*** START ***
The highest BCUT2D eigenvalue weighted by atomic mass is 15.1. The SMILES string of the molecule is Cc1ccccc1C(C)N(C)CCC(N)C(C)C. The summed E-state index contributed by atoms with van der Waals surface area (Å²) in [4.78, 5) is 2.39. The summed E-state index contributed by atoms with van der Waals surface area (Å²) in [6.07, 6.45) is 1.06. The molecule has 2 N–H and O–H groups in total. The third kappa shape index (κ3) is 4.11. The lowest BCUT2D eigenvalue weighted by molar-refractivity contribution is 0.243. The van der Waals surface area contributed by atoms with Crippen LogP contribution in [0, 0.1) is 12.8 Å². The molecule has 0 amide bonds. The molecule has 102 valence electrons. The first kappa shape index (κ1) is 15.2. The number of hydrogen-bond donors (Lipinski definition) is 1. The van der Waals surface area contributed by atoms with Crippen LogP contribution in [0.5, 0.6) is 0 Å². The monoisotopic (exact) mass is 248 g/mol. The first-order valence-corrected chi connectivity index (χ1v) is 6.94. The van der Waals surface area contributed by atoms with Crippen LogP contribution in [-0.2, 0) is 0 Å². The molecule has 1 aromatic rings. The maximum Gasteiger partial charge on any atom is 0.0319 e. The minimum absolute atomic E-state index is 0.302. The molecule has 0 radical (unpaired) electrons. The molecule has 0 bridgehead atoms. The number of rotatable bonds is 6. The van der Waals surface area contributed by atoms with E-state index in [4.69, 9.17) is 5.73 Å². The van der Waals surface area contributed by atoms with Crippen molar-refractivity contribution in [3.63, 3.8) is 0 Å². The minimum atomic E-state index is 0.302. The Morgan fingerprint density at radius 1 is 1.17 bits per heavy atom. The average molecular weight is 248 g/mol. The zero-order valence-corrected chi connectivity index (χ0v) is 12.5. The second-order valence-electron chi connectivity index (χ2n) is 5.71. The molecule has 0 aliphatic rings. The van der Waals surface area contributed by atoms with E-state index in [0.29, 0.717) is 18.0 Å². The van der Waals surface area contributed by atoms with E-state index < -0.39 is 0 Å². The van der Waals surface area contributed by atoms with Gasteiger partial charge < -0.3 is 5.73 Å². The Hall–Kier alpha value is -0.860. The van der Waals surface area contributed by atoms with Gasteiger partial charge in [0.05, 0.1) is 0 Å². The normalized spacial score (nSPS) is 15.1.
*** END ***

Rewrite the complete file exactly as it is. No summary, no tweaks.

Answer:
The highest BCUT2D eigenvalue weighted by atomic mass is 15.1. The SMILES string of the molecule is Cc1ccccc1C(C)N(C)CCC(N)C(C)C. The summed E-state index contributed by atoms with van der Waals surface area (Å²) in [4.78, 5) is 2.39. The summed E-state index contributed by atoms with van der Waals surface area (Å²) in [6.07, 6.45) is 1.06. The molecule has 2 N–H and O–H groups in total. The third kappa shape index (κ3) is 4.11. The lowest BCUT2D eigenvalue weighted by molar-refractivity contribution is 0.243. The van der Waals surface area contributed by atoms with Crippen LogP contribution in [0, 0.1) is 12.8 Å². The molecule has 0 amide bonds. The molecule has 102 valence electrons. The first kappa shape index (κ1) is 15.2. The number of hydrogen-bond donors (Lipinski definition) is 1. The van der Waals surface area contributed by atoms with Crippen LogP contribution in [0.5, 0.6) is 0 Å². The monoisotopic (exact) mass is 248 g/mol. The first-order valence-corrected chi connectivity index (χ1v) is 6.94. The van der Waals surface area contributed by atoms with Crippen LogP contribution in [-0.2, 0) is 0 Å². The molecule has 1 aromatic rings. The maximum Gasteiger partial charge on any atom is 0.0319 e. The minimum absolute atomic E-state index is 0.302. The molecule has 0 radical (unpaired) electrons. The molecule has 0 bridgehead atoms. The number of rotatable bonds is 6. The van der Waals surface area contributed by atoms with E-state index in [4.69, 9.17) is 5.73 Å². The van der Waals surface area contributed by atoms with Crippen molar-refractivity contribution in [3.63, 3.8) is 0 Å². The minimum atomic E-state index is 0.302. The Morgan fingerprint density at radius 1 is 1.17 bits per heavy atom. The average molecular weight is 248 g/mol. The zero-order valence-corrected chi connectivity index (χ0v) is 12.5. The second-order valence-electron chi connectivity index (χ2n) is 5.71. The molecule has 0 aliphatic rings. The van der Waals surface area contributed by atoms with E-state index in [0.29, 0.717) is 18.0 Å². The van der Waals surface area contributed by atoms with E-state index < -0.39 is 0 Å². The van der Waals surface area contributed by atoms with Gasteiger partial charge < -0.3 is 5.73 Å². The Hall–Kier alpha value is -0.860. The van der Waals surface area contributed by atoms with Gasteiger partial charge in [0.05, 0.1) is 0 Å². The normalized spacial score (nSPS) is 15.1.